Tuesday, 10 January 2012

Scottish independence

Let us recap: just over three hundred years ago the Scots looked at the success England was making of its colonies in North America and said to themselves, "We should do that."

So they started a colony on the isthmus of Panama in South America and sunk most of the Scottish nation's GDP into it. Just about every Scottish person with any cash bought shares. But it was a complete failure. The colonists suffered from disease and famine, and when their trading business failed they took to piracy of Spanish shipping, with the inevitable result that the Spanish navy came in and wiped them out.

Thus the then-independent Scottish nation was bankrupted and in the early eighteenth century a delegation from the Scottish government came south to London to negotiate with the English for the mother of all bail-outs. They got the prize they wanted: access to the English colonies (known as "the plantations" back then) and in return they gave up Scottish independence and England and Scotland became one nation - the United Kingdom - ruled from London.

Now, three centuries later, they want out. Or do they? The Scots have elected themselves an SNP government for their devolved administration. In theory the SNP wants Scottish independence. But that's just in theory. The realpolitik of the situation is that the SNP's raison d'ĂȘtre is to dangle the threat of Scottish independence to extract ever more concessions from the English. The Scots have loads of good things the English don't. They have free University education; free nursing home care for old people; free medical prescriptions; and a slew of small things such as much more free parking. This all comes thanks to the fact that the UK government spends about £5,000 a head on English people and £7,000 a head on Scots people.

The Scottish tactic is to continually threaten independence but never actually take the final step.

Of course, it's not really clear why the English should care if the Scots decide to leave the union. Anyway, UK PM Cameron has had enough and has decided to play hardball. He's going to make the Scots decide once and for all: in or out. And Cameron really has nothing to lose here. If the Scots say "out" (which they probably won't. Ironically far more English people favour Scottish independence than Scottish people) then Cameron gets shot of a big drain on the budget; and without the Scottish Labour MPs coming to Westminster the Conservatives will be in power pretty much permanently. Alternatively, if the Scots say "in" (the likely answer) the whole issue gets kicked far into the future and the SNP will be obliged to shut up for a generation and the fiscal blackmail will have to stop.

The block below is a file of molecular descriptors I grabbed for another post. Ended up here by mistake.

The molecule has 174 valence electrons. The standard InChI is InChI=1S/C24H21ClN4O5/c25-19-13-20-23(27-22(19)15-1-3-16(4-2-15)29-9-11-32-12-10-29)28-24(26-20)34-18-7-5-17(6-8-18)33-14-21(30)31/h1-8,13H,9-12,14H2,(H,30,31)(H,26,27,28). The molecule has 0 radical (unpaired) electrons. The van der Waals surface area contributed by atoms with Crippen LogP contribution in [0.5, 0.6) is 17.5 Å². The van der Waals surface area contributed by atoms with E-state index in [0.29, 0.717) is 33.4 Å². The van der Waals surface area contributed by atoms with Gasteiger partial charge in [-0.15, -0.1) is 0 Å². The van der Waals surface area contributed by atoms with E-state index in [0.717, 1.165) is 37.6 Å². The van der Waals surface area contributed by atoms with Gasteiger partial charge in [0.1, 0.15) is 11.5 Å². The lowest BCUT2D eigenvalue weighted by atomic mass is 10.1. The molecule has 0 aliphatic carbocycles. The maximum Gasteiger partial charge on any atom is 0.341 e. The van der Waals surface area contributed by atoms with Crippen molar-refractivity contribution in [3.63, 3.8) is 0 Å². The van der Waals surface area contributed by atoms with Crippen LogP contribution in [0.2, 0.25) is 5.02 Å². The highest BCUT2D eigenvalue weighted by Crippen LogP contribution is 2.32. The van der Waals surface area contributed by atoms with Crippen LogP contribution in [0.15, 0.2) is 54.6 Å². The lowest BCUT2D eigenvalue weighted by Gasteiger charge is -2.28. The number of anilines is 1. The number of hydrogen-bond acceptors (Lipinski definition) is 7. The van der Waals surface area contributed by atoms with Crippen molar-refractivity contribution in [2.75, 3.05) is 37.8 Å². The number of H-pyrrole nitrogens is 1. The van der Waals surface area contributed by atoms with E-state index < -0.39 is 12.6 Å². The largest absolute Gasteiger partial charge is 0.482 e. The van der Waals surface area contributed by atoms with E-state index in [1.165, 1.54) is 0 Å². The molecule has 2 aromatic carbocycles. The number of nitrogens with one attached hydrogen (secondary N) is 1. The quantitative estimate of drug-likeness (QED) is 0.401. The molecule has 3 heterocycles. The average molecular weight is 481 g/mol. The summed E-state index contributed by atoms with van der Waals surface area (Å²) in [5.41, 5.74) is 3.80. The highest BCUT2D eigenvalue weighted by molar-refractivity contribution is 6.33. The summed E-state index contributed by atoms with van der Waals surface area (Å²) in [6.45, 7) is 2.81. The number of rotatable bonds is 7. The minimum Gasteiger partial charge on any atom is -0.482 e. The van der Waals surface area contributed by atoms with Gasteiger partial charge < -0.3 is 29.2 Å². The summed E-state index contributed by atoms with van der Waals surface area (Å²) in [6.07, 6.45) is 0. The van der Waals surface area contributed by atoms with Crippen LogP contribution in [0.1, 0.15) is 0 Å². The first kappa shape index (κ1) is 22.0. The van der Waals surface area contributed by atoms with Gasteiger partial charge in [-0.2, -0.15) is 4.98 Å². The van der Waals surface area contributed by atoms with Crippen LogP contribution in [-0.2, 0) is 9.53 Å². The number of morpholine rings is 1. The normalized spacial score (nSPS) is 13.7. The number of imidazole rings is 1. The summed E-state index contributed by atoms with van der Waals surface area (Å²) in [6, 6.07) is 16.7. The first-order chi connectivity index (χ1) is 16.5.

Of course the SNP is desperate to insert a third option into the in/out choice. They want a "more-devolution-but-not-complete-independence" option. Of course they do. They want the gravy train to roll on and on forever. They claim they won't themselves be supporting this third option, but privately they'll be praying for it.

Anyway, Cameron has brought the whole issue to a head. He's insisting on an in/out referendum by 2013 and to put it mildly, whatever the outcome, the future will be interesting.

British Nationalists do not favour Scottish independence. We believe the British Isles are naturally, based on geography, history and language, one nation. For that matter we support the Republic of Ireland rejoining the United Kingdom - not that that will happen anytime soon.

An independent Scottish nation doesn't make any kind of sense at the moment. What would they use for money? Join the euro? They wouldn't qualify to start with. Even the possibility of Scotland going it alone is damaging their business sector. Anyone planning a big investment, a new factory or power plant, is already choosing England - just in case. If Scotland actually declared independence its finance industry would evaporate since it's majorly dependent on English money. Not many English people would want to keep their savings or pensions in a foreign country with all the currency risk that could entail.

It's doubtful whether an independent Scotland could even afford to service their share of the UK's national debt. (Say £100 billion, annual cost around £3.5 billion. This would have to be found on top of making up for the lack of an English subsidy.) They could end up issuing new debt to service their old debt. That's a nasty place to be.

And an independent Scotland would still leech off the English. They would likely decide not to bother with much in the way of armed forces. Defence of the island would have to be assured by the English, with the added inconvenience that the Scots would probably deny English forces access to Scottish territorial waters and land bases.

So the ideal outcome of a referendum is certainly "in". Although the English do have quite a lot of gain by an "out".

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